CPAP 101, Part 1: Why you may need to wear one


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Cpap 101 MainEditor’s Note: This is part one in a four-part series on sleep apnea and continuous positive airway pressure machines, or CPAPS. Truckers News spoke with truck drivers about the practical experience of wearing a CPAP and what they think other drivers should know about these devices. 

Getting diagnosed with obstructive sleep apnea can sound like a huge burden to shoulder for some truck drivers. Not only do you have to buy a continuous positive airway pressure — or CPAP — machine, if prescribed one, but you also have to adjust to wearing it each night.

Obstructive sleep apnea causes an individual to repeatedly stop and start breathing during sleep, according to the Mayo Clinic. There are other forms of sleep apnea but obstructive sleep apnea is the most common.

Some symptoms for sleep apnea, according to Mayo Clinic, include: loud snoring, excessive daytime sleepiness, headaches in the morning, high blood pressure, waking up with a dry mouth or sore throat, waking up abruptly by gasping or choking, difficulty concentrating during the day, and mood changes. Risk factors include obesity, high blood pressure, smoking, diabetes, asthma, having naturally narrow airways or chronic nasal suggestion. Men are twice as likely to have obstructive sleep apnea as women.

Untreated, sleep apnea can cause fatigue, cardiovascular problems, eye problems, memory problems, and other complications. And, in some cases, it’s possible the illness could jeopardize your ability to drive.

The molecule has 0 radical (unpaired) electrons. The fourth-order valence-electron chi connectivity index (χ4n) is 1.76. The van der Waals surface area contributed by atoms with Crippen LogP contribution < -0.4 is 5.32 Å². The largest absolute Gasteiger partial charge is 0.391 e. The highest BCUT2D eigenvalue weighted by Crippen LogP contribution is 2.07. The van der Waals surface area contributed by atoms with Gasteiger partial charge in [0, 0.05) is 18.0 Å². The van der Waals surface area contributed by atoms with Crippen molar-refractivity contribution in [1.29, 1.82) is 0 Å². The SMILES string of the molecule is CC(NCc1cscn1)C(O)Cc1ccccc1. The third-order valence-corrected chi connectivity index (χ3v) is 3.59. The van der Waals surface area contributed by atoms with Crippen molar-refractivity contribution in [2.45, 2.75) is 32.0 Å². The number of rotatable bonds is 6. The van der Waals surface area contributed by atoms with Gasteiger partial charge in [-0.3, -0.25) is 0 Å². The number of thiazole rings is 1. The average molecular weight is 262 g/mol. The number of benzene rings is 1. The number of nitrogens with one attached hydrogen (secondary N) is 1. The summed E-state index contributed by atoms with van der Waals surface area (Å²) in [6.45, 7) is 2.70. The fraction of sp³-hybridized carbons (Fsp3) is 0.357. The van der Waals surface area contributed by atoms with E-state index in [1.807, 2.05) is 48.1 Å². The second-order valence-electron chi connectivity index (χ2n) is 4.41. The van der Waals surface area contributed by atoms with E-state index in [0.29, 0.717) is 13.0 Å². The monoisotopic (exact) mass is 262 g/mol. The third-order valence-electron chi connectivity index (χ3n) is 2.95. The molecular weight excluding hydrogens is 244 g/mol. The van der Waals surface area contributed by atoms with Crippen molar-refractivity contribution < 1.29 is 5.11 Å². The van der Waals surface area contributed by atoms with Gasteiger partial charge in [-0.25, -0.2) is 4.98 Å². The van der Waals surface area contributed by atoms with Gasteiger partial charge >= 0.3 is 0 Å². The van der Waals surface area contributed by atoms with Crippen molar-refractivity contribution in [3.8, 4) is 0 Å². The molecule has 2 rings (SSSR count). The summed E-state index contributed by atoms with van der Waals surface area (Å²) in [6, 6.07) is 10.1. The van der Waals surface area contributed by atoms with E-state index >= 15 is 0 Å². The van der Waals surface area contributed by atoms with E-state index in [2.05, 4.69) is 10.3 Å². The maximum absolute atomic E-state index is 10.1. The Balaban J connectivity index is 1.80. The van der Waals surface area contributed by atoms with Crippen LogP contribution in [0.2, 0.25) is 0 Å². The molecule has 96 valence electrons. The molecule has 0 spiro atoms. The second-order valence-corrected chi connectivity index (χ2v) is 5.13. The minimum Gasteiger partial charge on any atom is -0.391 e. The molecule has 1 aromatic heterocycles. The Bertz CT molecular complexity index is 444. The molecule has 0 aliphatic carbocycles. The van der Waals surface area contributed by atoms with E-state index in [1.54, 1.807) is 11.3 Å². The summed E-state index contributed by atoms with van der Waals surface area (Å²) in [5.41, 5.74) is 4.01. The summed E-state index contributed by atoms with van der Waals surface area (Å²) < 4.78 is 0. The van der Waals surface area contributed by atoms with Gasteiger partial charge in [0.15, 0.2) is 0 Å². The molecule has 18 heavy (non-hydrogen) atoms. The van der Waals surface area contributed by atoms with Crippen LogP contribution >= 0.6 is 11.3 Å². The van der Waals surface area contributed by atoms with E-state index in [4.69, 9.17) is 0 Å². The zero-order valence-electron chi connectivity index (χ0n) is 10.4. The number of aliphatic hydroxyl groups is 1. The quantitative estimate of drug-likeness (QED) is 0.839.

Federal Motor Carrier Safety Administration regulations say a “person with a medical history or clinical diagnosis of any condition likely to interfere with their ability to drive safely cannot be medically qualified to operate a commercial motor vehicle in interstate commerce.” While sleep apnea is not singled out, it does fall under that umbrella. With successful treatment, a truck driver can regain their medically qualified to drive status. A proposed rule was withdrawn last year that would have established a process to create sleep apnea screening requirements for truckers.

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CPAP machines are the most common treatment. The machines work by forcing air through the airway during sleep via a hose and mask, but drivers often have concerns about the cost and comfort of the machines and their parts.

Truckers News talked with two truckers, company drivers Terry Batchelor and Joey Real, about the practical experience of being prescribed a CPAP machine to treat sleep apnea in this series. Upcoming installments will discuss their experiences — good and bad — with their CPAPS, how to adjust to wearing one, and how to meet the financial costs.